You may have missed it in the holiday crush, but a big deal went down right at the end of the year: oDesk announced it is merging with Elance.
Yes, I spend most of my time discouraging writers from hanging around these sort of race-to-the-bottom, bid-site platforms. But they’re mighty popular — 8 million freelancers are registered between the two merger partners — and their plethora of dirt-cheap gigs has posed a challenge to freelance writers striving to earn more than mad money.
I wanted to stop and talk about the Elance-oDesk marriage, because it signals some important changes coming down the pike, whether you use bid sites or not.
Why the merger happened
While the two companies have mouthed the usual reasons why mergers happen — “We think we can do a better job this way,” the press release says, for both freelancers and the companies that hire them.
In reality, there are several big reasons why mergers usually happen:
- One of the companies is or will soon be out of money
- One or both of the companies is losing the competitive/branding war
- One of the companies covets the technology, executive brainpower and/or client list of the other
- One of the founding teams wants to cash out
- The market opportunity is shrinking and combining forces increases odds of surviving a shakeout
Any of 1-4 might be in play here — the companies are privately held, so their financial details aren’t public knowledge. oDesk’s CEO is the one stepping down, so that tells you who the weak sister is in this deal.
The one new fact they released: The two companies have $750 million in combined annual billings. That’s not what they make, but the total freelancers billed on Elance and oDesk combined in 2013.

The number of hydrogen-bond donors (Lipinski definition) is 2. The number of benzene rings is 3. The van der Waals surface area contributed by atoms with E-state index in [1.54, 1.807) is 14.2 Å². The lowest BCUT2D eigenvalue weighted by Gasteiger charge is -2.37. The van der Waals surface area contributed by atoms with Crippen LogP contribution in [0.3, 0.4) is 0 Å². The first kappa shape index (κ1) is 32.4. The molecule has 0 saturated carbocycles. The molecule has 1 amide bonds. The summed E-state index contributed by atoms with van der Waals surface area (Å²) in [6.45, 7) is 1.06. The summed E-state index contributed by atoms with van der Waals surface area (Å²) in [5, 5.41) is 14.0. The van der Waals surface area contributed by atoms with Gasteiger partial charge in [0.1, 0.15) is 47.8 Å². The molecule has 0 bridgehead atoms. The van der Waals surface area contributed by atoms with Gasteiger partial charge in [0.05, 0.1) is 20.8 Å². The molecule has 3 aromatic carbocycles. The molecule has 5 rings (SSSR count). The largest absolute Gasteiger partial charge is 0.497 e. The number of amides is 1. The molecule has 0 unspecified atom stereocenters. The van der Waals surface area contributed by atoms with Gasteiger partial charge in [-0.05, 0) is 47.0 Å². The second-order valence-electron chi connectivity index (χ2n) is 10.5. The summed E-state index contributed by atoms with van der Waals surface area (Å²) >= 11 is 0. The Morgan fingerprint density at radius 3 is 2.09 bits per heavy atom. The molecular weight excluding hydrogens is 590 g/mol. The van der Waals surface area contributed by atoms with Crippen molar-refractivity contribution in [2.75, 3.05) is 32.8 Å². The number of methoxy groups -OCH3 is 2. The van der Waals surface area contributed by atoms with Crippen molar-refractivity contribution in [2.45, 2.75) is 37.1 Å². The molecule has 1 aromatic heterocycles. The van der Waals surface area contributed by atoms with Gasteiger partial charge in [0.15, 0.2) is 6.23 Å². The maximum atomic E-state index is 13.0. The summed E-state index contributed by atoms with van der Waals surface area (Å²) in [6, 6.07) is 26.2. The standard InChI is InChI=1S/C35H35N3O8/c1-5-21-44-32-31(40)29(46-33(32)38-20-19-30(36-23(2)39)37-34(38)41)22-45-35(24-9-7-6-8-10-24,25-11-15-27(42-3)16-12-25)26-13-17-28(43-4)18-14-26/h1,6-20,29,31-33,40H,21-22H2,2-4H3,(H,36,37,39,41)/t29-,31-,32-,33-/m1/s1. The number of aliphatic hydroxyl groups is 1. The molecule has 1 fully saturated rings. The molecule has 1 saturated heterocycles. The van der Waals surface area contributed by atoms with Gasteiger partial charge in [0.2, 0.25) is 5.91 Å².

I’m sure you can do that math: With 8 million freelancers, that means the average freelancer on Elance/oDesk makes under $100 a year. Before the platforms take their cut. Hopefully, if you ever thought these platforms were a place to make a living, you’re now cured.
But I digress. Let me draw your attention to #5 there. Because that’s the one that is a sure thing here.
A shrinking marketplace
It’s not a fluke that Elance and oDesk decided to combine forces. This merger is evidence of a sector implosion that’s happening for two reasons.
1) Junk content lost the Internet
It sucked, no one read it, and then Google did several updates to penalize keyword-stuffing content, culminating in last fall’s final blow: the Hummingbird update.
Now that cheapie content can’t get sites traffic, demand is plummeting for $5 articles. That’s why the call for quality content is skyrocketing, while demand for “link building” type articles sinks, as Google recently reported in this chart:
That’s bad news for bid sites, where scads of junk articles were commissioned at appalling rates. Let’s face it, startup websites commissioning keyword junk made up the bulk of the writing gig listings on places like oDesk, and were what fueled the growth of these marketplaces. Now, that fuel is vanishing.
2) The downturn ended
While demand for SEO articles is shrinking, my bet is that supply is, too. While many writers still gripe to me about “these tough economic times,” in fact, the U.S. economic downturn ended a couple-three years ago (depends on which economist you ask). The unemployment rate today is dead even with pre-recession late 2008.
Know what that means? Lots of freelance writers who turned to places like Elance out of desperation are gone. They’ve gotten jobs again.
There were a few years there where we had both huge demand for cheap SEO-focused writing, and a huge pool of writers hard-up enough to do it. Now, that moment has passed.
I don’t have a crystal ball to tell you exactly what Elance and oDesk will do in the coming months as they integrate their merger and put the two companies together.
OK, I kind of do, because I spent 20+ years covering mergers and acquisitions.
The outcomes of big, high-profile mergers like these tend to follow a few pretty well-worn paths. Here’s what you will likely see: